Kirriemuir Tank Bank
On Friday 20 September 1918, Kirriemuir was the first of the Angus burghs to welcome the visiting tank 113 Julian on his north east of Scotland tour. He was met with great enthusiasm by crowds of Kirrie folk of all ages as he made his way through the town from the station. Local schools had been closed for the day and shops, under the recommendation of the Town Council, were closed for an hour of the afternoon, giving everyone the opportunity to participate in the day’s spectacle. Headed by the Boys’ Brigade Pipe Band, and with a guard of honour provided by the burgh’s special constables, led by Chief Constable Birnie, Julian made his way to the High Street where he was to remain for the rest of the day.
Captain McIntosh, who was in command of the tank during the Angus visit, had seen active service with the Cameron Highlanders, attached to the famous 51st Division. The three men who formed his crew also had experiences of war and, along with Julian, were now on home service. As the tank made his way through Kirriemuir, Julian proudly displayed his teddy bear mascots upon his face. The smaller of the two, which had travelled with him from the battlefields of France, was rescued from the Germans just 24 hours after being captured by the enemy during the March Offensive.
The opening ceremony took place at 11:00 am, performed by Lord Strathclyde, Lord Justice General of Scotland and Lord President of the Court of Session, who was accompanied on the roof of the tank by Provost Ogilvy and Bailie Wilkie. The other members of Kirriemuir Town Council and various other public bodies remained inside the roped off area of Julian’s enclosure throughout the proceedings.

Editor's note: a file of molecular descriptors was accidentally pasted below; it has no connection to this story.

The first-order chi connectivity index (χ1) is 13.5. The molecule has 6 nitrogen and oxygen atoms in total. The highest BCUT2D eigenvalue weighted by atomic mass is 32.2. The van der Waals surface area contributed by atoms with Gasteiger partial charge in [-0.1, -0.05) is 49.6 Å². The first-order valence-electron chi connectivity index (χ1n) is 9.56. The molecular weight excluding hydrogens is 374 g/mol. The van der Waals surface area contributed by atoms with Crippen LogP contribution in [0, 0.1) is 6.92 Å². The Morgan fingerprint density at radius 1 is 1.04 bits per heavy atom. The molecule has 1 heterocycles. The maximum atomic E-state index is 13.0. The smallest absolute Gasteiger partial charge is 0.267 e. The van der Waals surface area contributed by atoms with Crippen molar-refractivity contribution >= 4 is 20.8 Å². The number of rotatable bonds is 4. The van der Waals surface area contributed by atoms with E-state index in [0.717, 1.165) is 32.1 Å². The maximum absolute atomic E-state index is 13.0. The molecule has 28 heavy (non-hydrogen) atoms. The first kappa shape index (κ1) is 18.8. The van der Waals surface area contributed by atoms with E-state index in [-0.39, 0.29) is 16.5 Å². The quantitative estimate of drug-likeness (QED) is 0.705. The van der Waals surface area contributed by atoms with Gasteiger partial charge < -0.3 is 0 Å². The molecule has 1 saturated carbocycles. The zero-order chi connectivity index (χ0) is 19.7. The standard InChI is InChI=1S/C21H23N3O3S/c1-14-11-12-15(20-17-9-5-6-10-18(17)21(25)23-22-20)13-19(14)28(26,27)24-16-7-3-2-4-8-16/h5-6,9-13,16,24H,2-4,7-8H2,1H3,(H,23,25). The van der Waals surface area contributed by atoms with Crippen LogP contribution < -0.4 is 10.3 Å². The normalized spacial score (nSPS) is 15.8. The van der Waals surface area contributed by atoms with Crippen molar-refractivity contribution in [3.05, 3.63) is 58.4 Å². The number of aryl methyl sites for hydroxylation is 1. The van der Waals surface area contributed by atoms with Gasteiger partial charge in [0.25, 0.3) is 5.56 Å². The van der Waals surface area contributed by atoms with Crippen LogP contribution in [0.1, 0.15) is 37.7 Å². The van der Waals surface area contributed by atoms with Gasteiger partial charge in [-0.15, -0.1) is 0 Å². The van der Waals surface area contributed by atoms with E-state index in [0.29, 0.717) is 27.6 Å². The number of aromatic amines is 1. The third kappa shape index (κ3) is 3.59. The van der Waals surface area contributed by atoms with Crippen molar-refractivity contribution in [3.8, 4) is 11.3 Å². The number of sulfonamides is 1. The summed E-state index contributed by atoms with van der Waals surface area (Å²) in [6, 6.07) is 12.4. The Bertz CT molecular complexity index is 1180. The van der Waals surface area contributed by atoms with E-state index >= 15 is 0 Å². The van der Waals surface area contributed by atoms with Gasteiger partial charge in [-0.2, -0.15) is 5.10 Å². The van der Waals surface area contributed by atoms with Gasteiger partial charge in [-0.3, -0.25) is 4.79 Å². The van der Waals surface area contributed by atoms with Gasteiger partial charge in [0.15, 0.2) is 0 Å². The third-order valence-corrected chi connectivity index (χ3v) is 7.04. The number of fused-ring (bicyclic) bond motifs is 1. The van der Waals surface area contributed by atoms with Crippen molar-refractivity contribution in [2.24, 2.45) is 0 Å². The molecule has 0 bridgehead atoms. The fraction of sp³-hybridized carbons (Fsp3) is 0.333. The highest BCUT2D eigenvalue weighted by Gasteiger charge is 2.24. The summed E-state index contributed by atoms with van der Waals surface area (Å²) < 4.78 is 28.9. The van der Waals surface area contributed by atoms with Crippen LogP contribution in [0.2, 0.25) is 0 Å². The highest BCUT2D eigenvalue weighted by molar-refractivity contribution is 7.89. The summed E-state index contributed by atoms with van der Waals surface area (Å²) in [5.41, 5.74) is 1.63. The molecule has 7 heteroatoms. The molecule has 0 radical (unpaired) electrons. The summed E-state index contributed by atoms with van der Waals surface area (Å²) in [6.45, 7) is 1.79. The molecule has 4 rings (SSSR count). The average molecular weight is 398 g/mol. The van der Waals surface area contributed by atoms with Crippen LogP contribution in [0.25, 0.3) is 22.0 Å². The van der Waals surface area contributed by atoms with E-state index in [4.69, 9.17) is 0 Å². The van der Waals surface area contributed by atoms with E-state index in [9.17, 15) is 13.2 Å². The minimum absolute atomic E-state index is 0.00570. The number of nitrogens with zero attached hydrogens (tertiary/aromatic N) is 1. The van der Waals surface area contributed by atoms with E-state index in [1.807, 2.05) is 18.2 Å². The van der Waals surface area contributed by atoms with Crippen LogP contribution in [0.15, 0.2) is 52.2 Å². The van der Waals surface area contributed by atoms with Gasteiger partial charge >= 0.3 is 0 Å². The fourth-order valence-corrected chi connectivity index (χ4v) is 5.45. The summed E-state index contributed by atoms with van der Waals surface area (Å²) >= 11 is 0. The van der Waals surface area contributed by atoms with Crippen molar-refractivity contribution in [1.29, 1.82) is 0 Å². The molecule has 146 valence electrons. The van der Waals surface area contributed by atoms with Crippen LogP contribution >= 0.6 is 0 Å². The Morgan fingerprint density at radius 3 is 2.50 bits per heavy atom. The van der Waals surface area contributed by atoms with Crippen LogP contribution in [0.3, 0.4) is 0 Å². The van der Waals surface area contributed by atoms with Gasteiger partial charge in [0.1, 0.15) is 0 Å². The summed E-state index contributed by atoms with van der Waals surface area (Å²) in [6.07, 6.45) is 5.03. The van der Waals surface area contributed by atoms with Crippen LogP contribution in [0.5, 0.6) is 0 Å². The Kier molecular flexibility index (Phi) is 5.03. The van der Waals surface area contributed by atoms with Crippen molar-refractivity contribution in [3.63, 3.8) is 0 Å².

Lord Strathclyde addressed the crowd, applauding Kirriemuir’s past record of war contributions and stressing the importance those at home played in Britain’s war effort.
“Kirriemuir had in the past stood head and shoulders above all the other burghs in Scotland. Stornoway disputed their title (laughter) but until Stornoway proved it was better…first place would go to Kirriemuir. The tank afforded those who could not go into the fighting line or make munitions of war an opportunity of lending a hand in the great struggle, and backing up in the best way could the efforts of their fellow countrymen who were fighting their battles for them both by sea and land”
The empty shop at 42 High Street was opened up as a Tank Office where prize tickets were distributed to investors at the tank. For the remainder of Julian’s visit investments were collected at the Tank Office and the Post Office by Postmaster Buchanan, the Rev. George Johnstone Chree, honorary secretary of the Local War Savings Association, and their staff.
The day proved to be successful for all involved, with Kirriemuir raising £55,241.7s.6d. in contributions to the National War Loan campaign. This amounted to over £27 per head of the population. In addition to the £104,799 raised during Tank Week in February and the £43,174 collected during War Weapons Week in April, Kirriemuir’s contribution to the war effort by the end of September totalled £202,214.8s.6d. Local traders and hawkers also took advantage of the visit by Julian, selling postcards, miniature tanks, and other souvenirs to the crowds who attended the day.